Instructables


Most smart phones and tablets have capacitive touch screens. This is an impressive bit of technology that lets you interact directly with the screen using only your finger. But there is one problem with this kind of interface, messy finger foods. Nobody wants streaks of food all over their screen. One way to solve this problem is to use capacitive stylus. But you don't need to spend a lot of money on a commercial stylus when you can make one for free out of everyday items. In this instructable, I am going to share with you a few of my favorite designs for a DIY capacitive stylus.
 
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Step 1: Background Information

Picture of Background Information
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There are several different kinds of capacitive sensing. But in general, they all work by using an array of sensors to monitor the electrostatic field around the screen. When your finger touches the screen, it changes the electrical capacitance of that portion of the screen. This is detected as a change in voltage at various locations. The microprocessor captures, filters, and analyzes the data. Then it calculates the coordinates of where the touch occurred. You can read more about capacitive sensing here: http://en.wikipedia.org/wiki/Capacitive_sensing

When a stylus is used, the same principles apply. The only difference is that the stylus is acting as a conductor to transmit electrical charge between your hand and the phone. In order to function properly, a capacitive stylus must meet several criteria.

1. A conductive surface: It must be able conduct an electrical charge between your hand and the screen. If the material is too resistive or if the distance between your hand and the screen is too great, the signal reaching the screen may be too weak to be detected.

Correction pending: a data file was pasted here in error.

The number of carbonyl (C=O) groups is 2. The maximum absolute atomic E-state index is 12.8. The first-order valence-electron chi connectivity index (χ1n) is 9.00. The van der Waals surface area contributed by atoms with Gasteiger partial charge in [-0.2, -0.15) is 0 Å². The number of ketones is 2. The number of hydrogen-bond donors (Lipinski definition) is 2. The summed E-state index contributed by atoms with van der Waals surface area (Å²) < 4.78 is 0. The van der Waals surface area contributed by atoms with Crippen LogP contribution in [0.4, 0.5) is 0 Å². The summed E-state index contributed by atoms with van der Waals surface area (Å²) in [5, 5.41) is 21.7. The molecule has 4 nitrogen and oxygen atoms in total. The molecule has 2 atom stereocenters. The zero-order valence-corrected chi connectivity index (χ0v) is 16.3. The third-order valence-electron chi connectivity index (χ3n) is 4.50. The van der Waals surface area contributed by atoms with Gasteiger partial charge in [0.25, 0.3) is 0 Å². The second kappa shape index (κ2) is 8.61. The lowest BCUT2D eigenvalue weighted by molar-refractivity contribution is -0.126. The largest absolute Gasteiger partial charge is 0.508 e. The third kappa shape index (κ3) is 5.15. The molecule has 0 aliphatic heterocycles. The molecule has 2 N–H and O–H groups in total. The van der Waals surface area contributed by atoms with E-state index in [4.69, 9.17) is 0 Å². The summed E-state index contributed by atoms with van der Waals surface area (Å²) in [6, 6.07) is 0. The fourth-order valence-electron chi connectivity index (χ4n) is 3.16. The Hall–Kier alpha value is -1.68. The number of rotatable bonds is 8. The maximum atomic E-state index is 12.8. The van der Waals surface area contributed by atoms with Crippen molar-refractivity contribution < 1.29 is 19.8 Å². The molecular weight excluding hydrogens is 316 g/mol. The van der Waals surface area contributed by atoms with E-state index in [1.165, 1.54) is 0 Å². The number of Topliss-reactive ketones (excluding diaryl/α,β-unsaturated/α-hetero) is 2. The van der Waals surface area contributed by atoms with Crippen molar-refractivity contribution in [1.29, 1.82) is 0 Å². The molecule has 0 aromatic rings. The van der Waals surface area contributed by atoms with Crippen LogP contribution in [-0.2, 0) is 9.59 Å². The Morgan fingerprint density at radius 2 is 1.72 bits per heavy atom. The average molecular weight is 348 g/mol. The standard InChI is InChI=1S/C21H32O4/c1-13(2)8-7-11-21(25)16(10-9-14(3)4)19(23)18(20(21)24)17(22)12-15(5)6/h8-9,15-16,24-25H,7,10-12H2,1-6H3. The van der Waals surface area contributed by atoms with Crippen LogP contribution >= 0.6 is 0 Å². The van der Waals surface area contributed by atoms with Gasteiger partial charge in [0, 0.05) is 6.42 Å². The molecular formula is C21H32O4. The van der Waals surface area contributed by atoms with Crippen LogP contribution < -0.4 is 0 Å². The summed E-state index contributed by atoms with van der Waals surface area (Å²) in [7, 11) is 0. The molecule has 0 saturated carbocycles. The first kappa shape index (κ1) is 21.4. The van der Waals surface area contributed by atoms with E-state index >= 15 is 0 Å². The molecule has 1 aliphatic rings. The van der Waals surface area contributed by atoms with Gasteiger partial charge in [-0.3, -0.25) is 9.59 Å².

2. At least 1/4 inch wide: When filtering data, the processor ignores areas that are significantly smaller than a human finger tip. This helps avoid unintentional activation. Having a stylus that is about 1/4 inch wide will ensure that there is enough surface area to be detected.

3. A relatively flat end: Having a flat tip ensures that the whole face can get close enough to the screen to be detected.

4. A smooth surface: This will ensure that you don't scratch up your screen.

Following these criteria, you can find a wide variety of common items that can be used to activate a capacitive touch screen. Here are five of my favorite designs for a DIY capacitive stylus.
shahrie4 months ago
i think ill try rubber pad from my playstation gamepad button... the thing that touched the pcb when button pressed.
nansierra6 months ago

I live in a fairly remote part of Africa where it is difficult to purchase items such as this. A friend of mine is dying of cancer and has been unable to use his phone due to diminishing motor skills. I'm not at all handy but I followed your very clear instructions and made a sponge stylus using the barrel from an exacto knife. It works perfectly and he can now make calls and use skype to talk to his family overseas. It's made a huge difference to him. Thanks so much!

suhyun7 months ago
thanks it helped me alot especially the battery one
testing with my smartphone:
plain old metal objects aren't working for me.
but the moist sponge and batteries work well.
some anti-static bags work well, the crinkly silver-colored ones, but the pink or clear flexible ones do not.

the conductive foam that IC chips ship on also works nicely.
ChrysN1 year ago
Nice, it made one with the sponge. Works great!
acosicris2 years ago
I only have one concern about using some materials/objects as capacitive stylus. Be careful as it might damage the screen of your device, especially those knives and screws. :)

Nice tips though.